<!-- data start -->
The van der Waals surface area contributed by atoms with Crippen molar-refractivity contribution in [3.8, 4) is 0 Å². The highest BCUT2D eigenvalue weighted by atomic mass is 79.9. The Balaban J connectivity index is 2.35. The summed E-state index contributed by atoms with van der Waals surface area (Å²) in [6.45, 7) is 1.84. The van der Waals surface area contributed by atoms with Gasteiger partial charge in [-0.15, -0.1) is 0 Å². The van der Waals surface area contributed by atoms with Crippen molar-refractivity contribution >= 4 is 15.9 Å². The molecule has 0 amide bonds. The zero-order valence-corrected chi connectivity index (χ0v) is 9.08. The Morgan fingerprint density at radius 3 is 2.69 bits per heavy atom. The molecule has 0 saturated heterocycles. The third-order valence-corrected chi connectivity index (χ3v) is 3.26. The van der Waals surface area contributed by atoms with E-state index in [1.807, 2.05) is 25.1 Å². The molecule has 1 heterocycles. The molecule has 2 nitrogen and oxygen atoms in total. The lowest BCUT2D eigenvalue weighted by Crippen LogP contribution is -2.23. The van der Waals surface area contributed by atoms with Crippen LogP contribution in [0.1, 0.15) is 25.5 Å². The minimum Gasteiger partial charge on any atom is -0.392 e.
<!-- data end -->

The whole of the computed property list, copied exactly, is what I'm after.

The van der Waals surface area contributed by atoms with Crippen molar-refractivity contribution in [3.8, 4) is 0 Å². The highest BCUT2D eigenvalue weighted by atomic mass is 79.9. The Balaban J connectivity index is 2.35. The summed E-state index contributed by atoms with van der Waals surface area (Å²) in [6.45, 7) is 1.84. The van der Waals surface area contributed by atoms with Gasteiger partial charge in [-0.15, -0.1) is 0 Å². The van der Waals surface area contributed by atoms with Crippen molar-refractivity contribution >= 4 is 15.9 Å². The molecule has 0 amide bonds. The zero-order valence-corrected chi connectivity index (χ0v) is 9.08. The Morgan fingerprint density at radius 3 is 2.69 bits per heavy atom. The molecule has 0 saturated heterocycles. The third-order valence-corrected chi connectivity index (χ3v) is 3.26. The van der Waals surface area contributed by atoms with E-state index in [1.807, 2.05) is 25.1 Å². The molecule has 1 heterocycles. The molecule has 2 nitrogen and oxygen atoms in total. The lowest BCUT2D eigenvalue weighted by Crippen LogP contribution is -2.23. The van der Waals surface area contributed by atoms with Crippen LogP contribution in [0.1, 0.15) is 25.5 Å². The minimum Gasteiger partial charge on any atom is -0.392 e.